It wasn’t lonely though, they had each other, and they always made time to get together once in a while.

It was autumn again, Emmet tended to become more peculiar around that season. Emmet was strange, he always was, his offbeat way of speaking and carrying himself was often found endearing both in his youth and now. Passengers of the Battle Subway always spoke kindly of him, so his oddities were far from a hindrance to both their home life and workplace. But sometimes…


That other kind of strangeness, the kind he had that Hallow’s Eve he spoke so passively of the Zorua he had spent every moment before and after school playing with would show itself in mysterious ways. Sometimes it was the way he would brazenly talk of a subject he was fond of the day before, or forget important dates and names. Sometimes it was the way he would wander the rail tunnels at night without care that Ingo was fretting over him, and others it was the way he would find him staring off into space for uncomfortable lengths of time. It happened more during this time of year, and Ingo couldn’t help but wonder if there was an event that had lost Emmet in the interim of the leaves and cool air.

There was a disconnect between them, something that severed the tether that linked them in heart and soul.

And so, Ingo took it upon himself to unbury the dead of their youth, at least, to ease any doubts in his mind that it wasn’t just the two of them growing apart. “Emmet.” He began succinctly, “Why don’t we visit Anville before we go home? It’s nice out, we could use the fresh air.” His mirror perked upward at the sound of his name, smiling in agreement. “Okay!” The train ride was a peaceful one, even if Emmet no longer fell asleep on his shoulder like he used to, instead playfully swinging his legs and humming incoherent melodies. “You know, Hallow’s Eve is tomorrow.” Ingo passively began a conversation to break that almost-silence, “We never acknowledge it much anymore, perhaps we should consider decorating the station for it next year.” Instead of chiming in with his usually jovial agreement, his twin in white cocked his head to the side, blinking innocently as if he were waiting for Ingo to say more. In turn, his elder raised a brow, slowly conjuring a string of thoughts he assumed Emmet would pick up on.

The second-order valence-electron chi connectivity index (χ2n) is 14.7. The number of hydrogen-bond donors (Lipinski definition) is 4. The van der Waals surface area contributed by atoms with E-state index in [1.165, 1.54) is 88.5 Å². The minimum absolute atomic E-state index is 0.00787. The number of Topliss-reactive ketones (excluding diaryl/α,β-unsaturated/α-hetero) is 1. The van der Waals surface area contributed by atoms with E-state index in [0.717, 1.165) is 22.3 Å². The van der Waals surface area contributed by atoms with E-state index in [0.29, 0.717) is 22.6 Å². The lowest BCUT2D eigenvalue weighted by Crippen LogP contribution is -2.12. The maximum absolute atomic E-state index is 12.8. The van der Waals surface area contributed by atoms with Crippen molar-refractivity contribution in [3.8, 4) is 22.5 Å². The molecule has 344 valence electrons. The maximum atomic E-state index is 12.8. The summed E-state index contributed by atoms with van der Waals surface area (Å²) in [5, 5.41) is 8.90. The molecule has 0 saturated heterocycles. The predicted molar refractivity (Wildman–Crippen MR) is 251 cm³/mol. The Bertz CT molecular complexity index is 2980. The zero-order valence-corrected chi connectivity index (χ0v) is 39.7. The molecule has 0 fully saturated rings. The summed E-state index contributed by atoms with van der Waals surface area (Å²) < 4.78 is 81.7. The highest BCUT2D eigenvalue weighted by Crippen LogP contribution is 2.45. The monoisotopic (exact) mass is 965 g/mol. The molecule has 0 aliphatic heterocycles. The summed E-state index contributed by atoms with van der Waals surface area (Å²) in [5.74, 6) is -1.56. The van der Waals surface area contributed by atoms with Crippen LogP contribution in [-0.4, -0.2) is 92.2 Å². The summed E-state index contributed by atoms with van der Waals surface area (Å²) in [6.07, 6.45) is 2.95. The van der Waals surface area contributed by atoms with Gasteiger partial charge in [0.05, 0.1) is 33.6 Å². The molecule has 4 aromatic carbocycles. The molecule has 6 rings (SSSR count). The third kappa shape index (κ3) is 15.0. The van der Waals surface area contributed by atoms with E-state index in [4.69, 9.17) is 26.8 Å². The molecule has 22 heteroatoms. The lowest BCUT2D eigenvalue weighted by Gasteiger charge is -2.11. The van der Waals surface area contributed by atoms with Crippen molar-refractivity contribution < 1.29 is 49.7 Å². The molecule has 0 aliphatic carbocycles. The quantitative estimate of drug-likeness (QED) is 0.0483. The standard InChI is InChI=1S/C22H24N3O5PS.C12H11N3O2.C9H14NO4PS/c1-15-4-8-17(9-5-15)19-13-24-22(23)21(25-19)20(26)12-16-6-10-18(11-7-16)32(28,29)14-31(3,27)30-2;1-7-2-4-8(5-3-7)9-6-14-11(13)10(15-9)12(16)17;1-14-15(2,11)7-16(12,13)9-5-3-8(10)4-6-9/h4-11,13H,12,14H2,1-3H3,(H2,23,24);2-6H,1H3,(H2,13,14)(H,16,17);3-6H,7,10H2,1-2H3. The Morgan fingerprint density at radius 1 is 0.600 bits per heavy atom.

“...Do you have any ideas for such a thing, Emmet?” The younger tapped his chin with his index, childishly pondering his brother’s words carefully. “I would! Except…” He stretched, leaning back in his seat to face the other clearly. “Emmet doesn’t know what that is.” “I’m sorry?” Ingo must have misheard him, so he gave the other a verbal nudge to repeat himself. “Emmet. Does not know what Hallow’s Eve is.” Did he forget? The train clattering beneath them muffled the growing silence of the carriage, giving Ingo a moment of respite to rejog his brother’s memory. “Hallow’s Eve, the festival where children dress up with their Pokemon and receive candy. The day our class would turn into a competition of stylish moves with our Pokemon. You know, the day Elesa won during our graduating year.” “Oh! Uhm… Yeah, that… Emmet remembers the festival part.” His halfhearted response was telling. His array of details seemed to do little to bring back any memories for his mirror, something that frankly, left him a little bothered.

The train heaved to a stop, the hiss of the wheels an audible signal that they had reached their destination.

The older Subway Master took his time to collect his thoughts as they exited the platform, letting the breeze play with his coat as he led the other down into Anville’s dirt road. He was silent for some time, Emmet mysteriously just as muted, the playful gait he usually had in his walk no longer apparent. There was a foreign feeling in that body language, almost a tension, but Ingo kept his eyes elsewhere, along the edge of the thicket Emmet once brought Pecha Berries to. “...Do you remember anything before the festival?” He kept his interrogation gentle, hiding any concern that his brother had developed some sort of amnesia or other unchecked illness. “I remember…” Emmet drummed his fingers against his side, the younger visibly searching for a suitable answer. “Visiting a boy– uhm, a Zorua by the forest.” Ingo froze, the curious slip-up didn’t go unnoticed.